This af­ter­noon’s in­tro­duc­tion to drov­ing al­lows us to get to know our horses and re­lax about what is ex­pected. We ad­just to the sounds and smells of the mob and the fine red bull­dust and marvel at the in­tox­i­cat­ing beauty of the coun­try and the sense of free­dom and space. The lo­gis­tics of the drive are daunt­ing. There are wa­ter troughs on trucks that move be­hind the mob and lunch sites that are set up each day for guests, with a mar­quee and smor­gas­bord, a camp­fire and benches to al­low for a two-hour break be­fore the af­ter­noon drive. We dis­mount and take our horses to wa­ter. They are given nose­bags and cor­ralled for the night. We are bussed back to camp to use the shower trail­ers and meet at the camp­fire for a black rat (Bundy and Coke in a can), watch­ing the slow-set­ting sun streak the sky orange and red.

Din­ner is a feast of roasts, veg­eta­bles and sal­ads, with sticky date or choco­late fudge pud­dings and ice cream to fol­low; all is beau­ti­fully dis­played, buf­fet style, and part­nered with good wine. Tres­tle ta­bles and benches al­low ev­ery­one to mix and match at ev­ery meal.

Guests are mostly Bri­tons, Amer­i­cans and New Zealan­ders, with lo­cal horsey peo­ple, cat­tle­men and city slick­ers such as us, old and young. The at­mos­phere is in­clu­sive and friendly, and drovers, vol­un­teers, sta­tion own­ers and bush leg­ends alike min­gle and yarn with us all.

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Af­ter din­ner, Reg, an Abo­rig­i­nal elder from the Arabunna peo­ple, may play his gui­tar or a group of drovers sing coun­try mu­sic un­der ar­guably the clear­est view of the Milky Way in Aus­tralia.

Most guests are happy to sink un­der their doonas early, as there is a 6am bu­gle call to rise for break­fast and a 7.30am de­par­ture for drov­ing. Break­fast is an­other feast, com­plete with the joy of brewed cof­fee or ex­cel­lent tea.

By 8.30am, Wess and I are rid­ing with the mob, and not only do I feel part of the drive but that I was born to drove cat­tle. Dur­ing the next three days we move through the ochre-red peb­bles of gib­ber coun­try, the mulga and mallee.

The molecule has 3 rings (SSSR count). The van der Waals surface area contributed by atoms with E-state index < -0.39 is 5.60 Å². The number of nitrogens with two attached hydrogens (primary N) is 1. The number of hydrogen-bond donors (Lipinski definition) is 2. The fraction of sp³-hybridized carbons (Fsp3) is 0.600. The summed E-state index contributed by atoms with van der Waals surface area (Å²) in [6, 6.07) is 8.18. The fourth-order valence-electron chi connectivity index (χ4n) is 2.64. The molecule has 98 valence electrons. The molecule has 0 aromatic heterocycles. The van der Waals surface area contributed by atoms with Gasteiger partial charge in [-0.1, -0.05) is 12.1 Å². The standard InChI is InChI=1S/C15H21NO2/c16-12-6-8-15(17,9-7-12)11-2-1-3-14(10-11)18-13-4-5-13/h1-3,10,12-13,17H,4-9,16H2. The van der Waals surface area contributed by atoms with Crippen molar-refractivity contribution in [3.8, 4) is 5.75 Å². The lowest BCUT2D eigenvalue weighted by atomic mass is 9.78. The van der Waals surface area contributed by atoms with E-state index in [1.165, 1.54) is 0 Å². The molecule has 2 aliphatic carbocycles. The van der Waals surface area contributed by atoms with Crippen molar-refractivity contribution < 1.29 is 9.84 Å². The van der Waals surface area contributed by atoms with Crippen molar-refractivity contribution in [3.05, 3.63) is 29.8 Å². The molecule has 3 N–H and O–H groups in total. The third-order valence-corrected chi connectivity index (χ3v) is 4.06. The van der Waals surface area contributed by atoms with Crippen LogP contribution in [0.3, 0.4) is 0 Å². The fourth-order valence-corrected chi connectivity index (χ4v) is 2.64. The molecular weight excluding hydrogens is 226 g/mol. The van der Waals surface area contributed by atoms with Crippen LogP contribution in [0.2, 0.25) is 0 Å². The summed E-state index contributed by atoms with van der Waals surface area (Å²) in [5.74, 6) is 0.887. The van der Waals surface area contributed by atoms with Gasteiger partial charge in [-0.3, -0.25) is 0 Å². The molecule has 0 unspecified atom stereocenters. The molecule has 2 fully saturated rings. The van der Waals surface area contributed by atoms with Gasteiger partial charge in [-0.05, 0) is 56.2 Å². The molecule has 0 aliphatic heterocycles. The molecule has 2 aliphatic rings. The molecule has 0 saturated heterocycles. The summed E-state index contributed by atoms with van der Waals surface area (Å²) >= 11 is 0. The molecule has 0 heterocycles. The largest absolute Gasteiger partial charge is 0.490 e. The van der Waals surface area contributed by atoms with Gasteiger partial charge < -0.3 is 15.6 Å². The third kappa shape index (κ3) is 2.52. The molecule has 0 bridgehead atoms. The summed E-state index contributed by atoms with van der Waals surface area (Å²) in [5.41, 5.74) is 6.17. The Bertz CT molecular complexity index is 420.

We slowly cover 14km each day. The mind fills with dif­fer­ent pri­or­i­ties: cat­tle, horses and the ter­rain. There is time to talk, to lis­ten and to think, in­ter­spersed with adrenalin­stir­ring in­ci­dents.

The moun­tain man’s horse is spooked by a wa­ter truck shud­der­ing past us as we move the mob along­side the dirt road to Ma­ree. It bucks in a clas­sic Butch Cas­sidy pose and he just man­ages to stay in the sad­dle. Sue from Eng­land has to jump free when her mount de­cides to roll in the sand while cross­ing some dunes. We watch, im­pressed as she re­mounts, learn­ing that horses, if al­lowed, will be­have like naughty chil­dren.

We see a drover gen­tly carry a new­born calf to rest it in a ute. The calf is later re­turned to its mother, strong enough to walk with the mob. Mean­while, Wess, I dis­cover, is ad­dicted to Mitchell grass and will dis­re­gard any di­rec­tion from me if he hap­pens to spot the long and de­lec­ta­ble straw shoots. But he is a good stock­horse and it is ex­cit­ing to work with him as he rounds stray cat­tle, mov­ing deftly from left to right, ush­er­ing the beasts gen­tly back to the mob.

It is a priv­i­lege to ride along­side Bell, the so-called Boss. He looks the part, with a stock­whip draped around his shoul­der, his moulded bush hat like no other, and his sto­ries coloured with wit and phi­los­o­phy, gleaned from gen­er­a­tions of droughts and floods, and the highs and lows of a hard­fought life that I doubt he would swap with any­one on earth.

This pas­sion af­fects us all. On our fi­nal night at camp, a fire­works dis­play com­petes briefly with the heav­enly dis­play of stars above, and I no­tice my moun­tain-man son is sound­ing more like a desert-plains cat­tle man. We have been gen­tly but per­ma­nently branded and will be book­ing early for the next cat­tle drive from Birdsville in 2009.


Lake Eyre En­counter (four nights, five days): $2250 a per­son (air fare from Ade­laide to Roxby Downs and trans­fer to Cur­dimurka not in­cluded). www.out­back­en­counter.com www.southaus­tralia.com

Reins on the plain: The Out­back Cat­tle Drive was dreamed up by bush­man Keith Rasheed, who be­moaned the fad­ing away of old drov­ing skills

Blaz­ing sad­dles: Around the camp­fire

Cat­tle class: On the road with the mob

Easy rider: Each guest is matched with a horse from Anna Creek Sta­tion